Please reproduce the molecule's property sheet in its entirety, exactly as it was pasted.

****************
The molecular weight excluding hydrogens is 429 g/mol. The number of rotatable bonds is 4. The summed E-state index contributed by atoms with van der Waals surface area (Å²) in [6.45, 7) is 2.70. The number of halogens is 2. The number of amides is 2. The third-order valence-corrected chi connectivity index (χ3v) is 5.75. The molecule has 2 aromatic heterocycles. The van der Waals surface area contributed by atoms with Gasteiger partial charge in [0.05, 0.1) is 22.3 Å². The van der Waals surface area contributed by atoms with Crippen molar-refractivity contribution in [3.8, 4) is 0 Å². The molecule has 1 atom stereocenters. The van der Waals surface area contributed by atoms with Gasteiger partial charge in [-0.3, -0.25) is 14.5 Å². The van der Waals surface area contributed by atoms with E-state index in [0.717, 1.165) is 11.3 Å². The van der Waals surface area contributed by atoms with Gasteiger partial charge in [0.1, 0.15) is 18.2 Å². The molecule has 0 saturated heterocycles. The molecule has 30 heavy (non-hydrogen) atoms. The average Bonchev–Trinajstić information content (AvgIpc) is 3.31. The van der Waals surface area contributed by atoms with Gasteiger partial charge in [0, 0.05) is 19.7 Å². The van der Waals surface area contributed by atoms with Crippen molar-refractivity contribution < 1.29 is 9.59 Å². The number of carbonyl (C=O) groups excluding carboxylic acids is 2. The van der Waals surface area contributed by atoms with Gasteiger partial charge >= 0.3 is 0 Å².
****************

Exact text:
The molecular weight excluding hydrogens is 429 g/mol. The number of rotatable bonds is 4. The summed E-state index contributed by atoms with van der Waals surface area (Å²) in [6.45, 7) is 2.70. The number of halogens is 2. The number of amides is 2. The third-order valence-corrected chi connectivity index (χ3v) is 5.75. The molecule has 2 aromatic heterocycles. The van der Waals surface area contributed by atoms with Gasteiger partial charge in [0.05, 0.1) is 22.3 Å². The van der Waals surface area contributed by atoms with Crippen molar-refractivity contribution in [3.8, 4) is 0 Å². The molecule has 1 atom stereocenters. The van der Waals surface area contributed by atoms with Gasteiger partial charge in [-0.3, -0.25) is 14.5 Å². The van der Waals surface area contributed by atoms with E-state index in [0.717, 1.165) is 11.3 Å². The van der Waals surface area contributed by atoms with Gasteiger partial charge in [0.1, 0.15) is 18.2 Å². The molecule has 0 saturated heterocycles. The molecule has 30 heavy (non-hydrogen) atoms. The average Bonchev–Trinajstić information content (AvgIpc) is 3.31. The van der Waals surface area contributed by atoms with Gasteiger partial charge in [0, 0.05) is 19.7 Å². The van der Waals surface area contributed by atoms with Crippen molar-refractivity contribution < 1.29 is 9.59 Å². The number of carbonyl (C=O) groups excluding carboxylic acids is 2. The van der Waals surface area contributed by atoms with Gasteiger partial charge >= 0.3 is 0 Å².